Lindsey Freysinger RN, MSN: On SCI and Spasticity


In a normal central nervous system, our brains act as an inhibitor for muscle contraction. When we send a signal to move a muscle from the brain down the spinal cord to a muscle, the brain and nerves work together to tell that muscle “You have contracted enough for this task, you can relax now.”

So, what is tone? When an SCI occurs, there are either no signals or very slow signals from the brain telling certain muscles to relax. Our spinal cord is now acting reflexively and telling certain tendons and muscles to continue contracting constantly. This most commonly occurs in flexor muscles causing hamstrings, calves, hand flexors, biceps, and pectoral muscles to stay in a state of constant contraction.

Imagine working out one muscle group 24/7, sounds exhausting, right? Spasms can occur with movement, pain, infection, etc… These spasms can cause sudden rapid firing of muscles that can throw us out of our chair, bed, or if walking, can cause a fall. Sometimes these spasms last for a couple of seconds, but often, they cause clonus.

Clonus is a rapid twitching of muscles causing legs and/or arms to bounce up and down until fatigued, pressure is applied, or stretching occurs. Imagine running in place multiple times a day without an end in sight, I’m tired just thinking about it! There are medications and treatments to reduce spasticity, tone, and clonus, but they include their side effects of dizziness, dry mouth, and fatigue.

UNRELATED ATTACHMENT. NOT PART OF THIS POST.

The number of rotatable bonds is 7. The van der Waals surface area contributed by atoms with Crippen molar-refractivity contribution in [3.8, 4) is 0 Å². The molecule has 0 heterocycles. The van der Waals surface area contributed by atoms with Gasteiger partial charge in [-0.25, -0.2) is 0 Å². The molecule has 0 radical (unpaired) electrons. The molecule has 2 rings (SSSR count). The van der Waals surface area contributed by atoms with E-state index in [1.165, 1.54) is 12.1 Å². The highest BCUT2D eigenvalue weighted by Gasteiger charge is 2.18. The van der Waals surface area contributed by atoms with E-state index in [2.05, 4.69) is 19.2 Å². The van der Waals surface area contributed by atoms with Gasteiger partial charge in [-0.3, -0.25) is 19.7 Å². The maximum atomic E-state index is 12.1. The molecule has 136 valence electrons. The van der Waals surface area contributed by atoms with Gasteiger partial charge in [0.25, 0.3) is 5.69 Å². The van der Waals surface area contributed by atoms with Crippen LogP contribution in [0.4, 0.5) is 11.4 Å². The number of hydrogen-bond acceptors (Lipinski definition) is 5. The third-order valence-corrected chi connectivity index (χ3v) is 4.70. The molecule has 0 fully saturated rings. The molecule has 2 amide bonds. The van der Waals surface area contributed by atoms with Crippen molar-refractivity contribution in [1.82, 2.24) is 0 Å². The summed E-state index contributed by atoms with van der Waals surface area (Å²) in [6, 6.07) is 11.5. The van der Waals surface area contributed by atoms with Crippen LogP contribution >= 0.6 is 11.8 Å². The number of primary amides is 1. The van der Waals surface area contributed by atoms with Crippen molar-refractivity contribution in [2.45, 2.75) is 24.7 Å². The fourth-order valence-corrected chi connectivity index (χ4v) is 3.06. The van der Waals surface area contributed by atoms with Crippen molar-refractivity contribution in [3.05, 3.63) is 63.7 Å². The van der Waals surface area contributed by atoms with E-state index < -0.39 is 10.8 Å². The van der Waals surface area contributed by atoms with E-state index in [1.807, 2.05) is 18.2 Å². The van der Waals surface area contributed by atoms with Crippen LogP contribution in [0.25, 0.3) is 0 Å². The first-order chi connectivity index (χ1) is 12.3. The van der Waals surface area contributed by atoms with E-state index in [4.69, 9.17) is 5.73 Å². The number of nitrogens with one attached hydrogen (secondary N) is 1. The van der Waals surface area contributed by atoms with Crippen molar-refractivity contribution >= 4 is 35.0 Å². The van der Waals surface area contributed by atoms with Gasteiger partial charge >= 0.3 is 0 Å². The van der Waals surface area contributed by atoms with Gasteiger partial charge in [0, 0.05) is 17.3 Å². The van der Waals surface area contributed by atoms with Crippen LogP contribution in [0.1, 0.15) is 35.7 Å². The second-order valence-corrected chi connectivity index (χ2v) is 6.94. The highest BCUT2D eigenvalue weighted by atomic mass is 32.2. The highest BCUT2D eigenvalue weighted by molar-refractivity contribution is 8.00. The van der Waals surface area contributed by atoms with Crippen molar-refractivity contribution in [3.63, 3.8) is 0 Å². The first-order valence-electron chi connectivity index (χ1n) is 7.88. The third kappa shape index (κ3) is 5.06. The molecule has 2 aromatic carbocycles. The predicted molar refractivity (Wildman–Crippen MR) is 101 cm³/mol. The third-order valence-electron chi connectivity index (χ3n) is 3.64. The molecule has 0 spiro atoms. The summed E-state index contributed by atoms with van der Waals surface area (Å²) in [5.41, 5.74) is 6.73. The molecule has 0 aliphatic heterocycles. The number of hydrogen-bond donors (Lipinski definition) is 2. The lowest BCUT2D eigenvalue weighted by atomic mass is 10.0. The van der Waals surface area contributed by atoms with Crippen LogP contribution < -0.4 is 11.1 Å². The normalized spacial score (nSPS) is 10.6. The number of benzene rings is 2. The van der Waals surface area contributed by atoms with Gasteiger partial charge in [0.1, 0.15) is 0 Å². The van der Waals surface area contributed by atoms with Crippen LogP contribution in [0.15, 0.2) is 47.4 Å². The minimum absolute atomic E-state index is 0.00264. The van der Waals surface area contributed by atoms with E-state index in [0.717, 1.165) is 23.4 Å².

I have major tone, spasticity, and clonus, especially on the left side of my body. I get Botox injections in the flexors on my left arm so I can open my hand and my left leg and so I can straighten my leg. Any time I go over a bump my legs will spasm with clonus. Sometimes when I’m just walking my legs will spasm with clonus. This constant muscle activity causes joint pain, sleeplessness, and chronic fatigue.

I want to stress to all the readers that this is NOT a “poor me, pity me” post. This is meant to bring awareness to the many other things people with SCI deal with on top of paralysis or partial paralysis. Even those of us that can stand or walk with or without assistance have to deal with these somewhat invisible secondary conditions on a day-to-day basis.

Lindsey looks left and smiles.
Lindsey Freysinger

In 2013 I was in a car accident resulting in an incomplete C5/6 SCI. I recently received my Master’s degree in nursing from University of Michigan and am working on my Doctorate in nursing practice. I’m passionate about changing healthcare for people with disabilities using education and awareness. I live in Oregon with my husband and 3 dogs. We participate in activities like skiing, kayaking, biking & ATV’s! Every summer we explore the country in an adaptive RV.

Instagram: @therealquadzilla215

Leave a Comment